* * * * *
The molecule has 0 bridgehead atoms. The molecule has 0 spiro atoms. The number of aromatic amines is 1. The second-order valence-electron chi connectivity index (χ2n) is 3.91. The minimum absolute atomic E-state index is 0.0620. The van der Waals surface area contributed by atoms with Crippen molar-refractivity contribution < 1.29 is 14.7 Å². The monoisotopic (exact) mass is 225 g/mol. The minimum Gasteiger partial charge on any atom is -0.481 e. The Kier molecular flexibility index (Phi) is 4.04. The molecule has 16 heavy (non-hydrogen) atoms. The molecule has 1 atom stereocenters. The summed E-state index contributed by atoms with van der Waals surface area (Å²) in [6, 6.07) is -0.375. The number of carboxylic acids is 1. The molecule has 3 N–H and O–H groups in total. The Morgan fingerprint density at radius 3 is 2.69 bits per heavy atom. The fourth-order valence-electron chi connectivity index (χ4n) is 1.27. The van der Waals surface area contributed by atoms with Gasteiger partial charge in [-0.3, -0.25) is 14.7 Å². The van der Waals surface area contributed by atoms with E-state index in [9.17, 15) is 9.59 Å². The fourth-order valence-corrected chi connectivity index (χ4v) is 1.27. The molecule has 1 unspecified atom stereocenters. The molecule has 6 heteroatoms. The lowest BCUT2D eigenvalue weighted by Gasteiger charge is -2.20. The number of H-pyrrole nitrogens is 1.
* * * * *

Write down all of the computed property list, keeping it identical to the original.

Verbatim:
The molecule has 0 bridgehead atoms. The molecule has 0 spiro atoms. The number of aromatic amines is 1. The second-order valence-electron chi connectivity index (χ2n) is 3.91. The minimum absolute atomic E-state index is 0.0620. The van der Waals surface area contributed by atoms with Crippen molar-refractivity contribution < 1.29 is 14.7 Å². The monoisotopic (exact) mass is 225 g/mol. The minimum Gasteiger partial charge on any atom is -0.481 e. The Kier molecular flexibility index (Phi) is 4.04. The molecule has 16 heavy (non-hydrogen) atoms. The molecule has 1 atom stereocenters. The summed E-state index contributed by atoms with van der Waals surface area (Å²) in [6, 6.07) is -0.375. The number of carboxylic acids is 1. The molecule has 3 N–H and O–H groups in total. The Morgan fingerprint density at radius 3 is 2.69 bits per heavy atom. The fourth-order valence-electron chi connectivity index (χ4n) is 1.27. The van der Waals surface area contributed by atoms with Gasteiger partial charge in [-0.3, -0.25) is 14.7 Å². The van der Waals surface area contributed by atoms with E-state index in [9.17, 15) is 9.59 Å². The fourth-order valence-corrected chi connectivity index (χ4v) is 1.27. The molecule has 1 unspecified atom stereocenters. The molecule has 6 heteroatoms. The lowest BCUT2D eigenvalue weighted by Gasteiger charge is -2.20. The number of H-pyrrole nitrogens is 1.